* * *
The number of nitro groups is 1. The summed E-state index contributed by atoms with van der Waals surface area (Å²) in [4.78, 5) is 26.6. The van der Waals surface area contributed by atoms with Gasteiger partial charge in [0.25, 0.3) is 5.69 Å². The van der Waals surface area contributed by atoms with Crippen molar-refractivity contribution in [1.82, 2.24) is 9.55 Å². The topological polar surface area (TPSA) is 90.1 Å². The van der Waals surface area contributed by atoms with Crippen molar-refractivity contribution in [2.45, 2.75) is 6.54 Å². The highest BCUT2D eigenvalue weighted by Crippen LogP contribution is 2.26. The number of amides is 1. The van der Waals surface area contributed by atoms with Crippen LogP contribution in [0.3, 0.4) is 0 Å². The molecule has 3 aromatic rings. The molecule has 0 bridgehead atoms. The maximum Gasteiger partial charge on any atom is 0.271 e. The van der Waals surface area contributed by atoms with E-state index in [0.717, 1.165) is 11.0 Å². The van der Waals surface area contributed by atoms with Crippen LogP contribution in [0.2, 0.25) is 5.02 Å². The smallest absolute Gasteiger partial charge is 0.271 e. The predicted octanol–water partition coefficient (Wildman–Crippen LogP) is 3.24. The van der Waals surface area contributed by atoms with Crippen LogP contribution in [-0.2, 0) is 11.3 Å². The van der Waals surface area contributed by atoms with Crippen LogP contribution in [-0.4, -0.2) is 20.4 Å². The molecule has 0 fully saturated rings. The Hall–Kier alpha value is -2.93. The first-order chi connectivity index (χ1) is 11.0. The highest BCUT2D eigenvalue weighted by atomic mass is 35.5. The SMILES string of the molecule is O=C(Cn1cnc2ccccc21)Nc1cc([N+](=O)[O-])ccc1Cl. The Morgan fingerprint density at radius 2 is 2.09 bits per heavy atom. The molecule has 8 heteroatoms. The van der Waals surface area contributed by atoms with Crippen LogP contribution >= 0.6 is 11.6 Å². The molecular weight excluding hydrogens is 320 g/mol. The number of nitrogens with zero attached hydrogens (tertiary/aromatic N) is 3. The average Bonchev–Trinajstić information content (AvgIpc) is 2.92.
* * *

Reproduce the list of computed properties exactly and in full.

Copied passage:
The number of nitro groups is 1. The summed E-state index contributed by atoms with van der Waals surface area (Å²) in [4.78, 5) is 26.6. The van der Waals surface area contributed by atoms with Gasteiger partial charge in [0.25, 0.3) is 5.69 Å². The van der Waals surface area contributed by atoms with Crippen molar-refractivity contribution in [1.82, 2.24) is 9.55 Å². The topological polar surface area (TPSA) is 90.1 Å². The van der Waals surface area contributed by atoms with Crippen molar-refractivity contribution in [2.45, 2.75) is 6.54 Å². The highest BCUT2D eigenvalue weighted by Crippen LogP contribution is 2.26. The number of amides is 1. The van der Waals surface area contributed by atoms with Crippen LogP contribution in [0.3, 0.4) is 0 Å². The molecule has 3 aromatic rings. The molecule has 0 bridgehead atoms. The maximum Gasteiger partial charge on any atom is 0.271 e. The van der Waals surface area contributed by atoms with E-state index in [0.717, 1.165) is 11.0 Å². The van der Waals surface area contributed by atoms with Crippen LogP contribution in [0.2, 0.25) is 5.02 Å². The smallest absolute Gasteiger partial charge is 0.271 e. The predicted octanol–water partition coefficient (Wildman–Crippen LogP) is 3.24. The van der Waals surface area contributed by atoms with Crippen LogP contribution in [-0.2, 0) is 11.3 Å². The van der Waals surface area contributed by atoms with Crippen LogP contribution in [-0.4, -0.2) is 20.4 Å². The molecule has 0 fully saturated rings. The Hall–Kier alpha value is -2.93. The first-order chi connectivity index (χ1) is 11.0. The highest BCUT2D eigenvalue weighted by atomic mass is 35.5. The SMILES string of the molecule is O=C(Cn1cnc2ccccc21)Nc1cc([N+](=O)[O-])ccc1Cl. The Morgan fingerprint density at radius 2 is 2.09 bits per heavy atom. The molecule has 8 heteroatoms. The van der Waals surface area contributed by atoms with Crippen LogP contribution >= 0.6 is 11.6 Å². The molecular weight excluding hydrogens is 320 g/mol. The number of nitrogens with zero attached hydrogens (tertiary/aromatic N) is 3. The average Bonchev–Trinajstić information content (AvgIpc) is 2.92.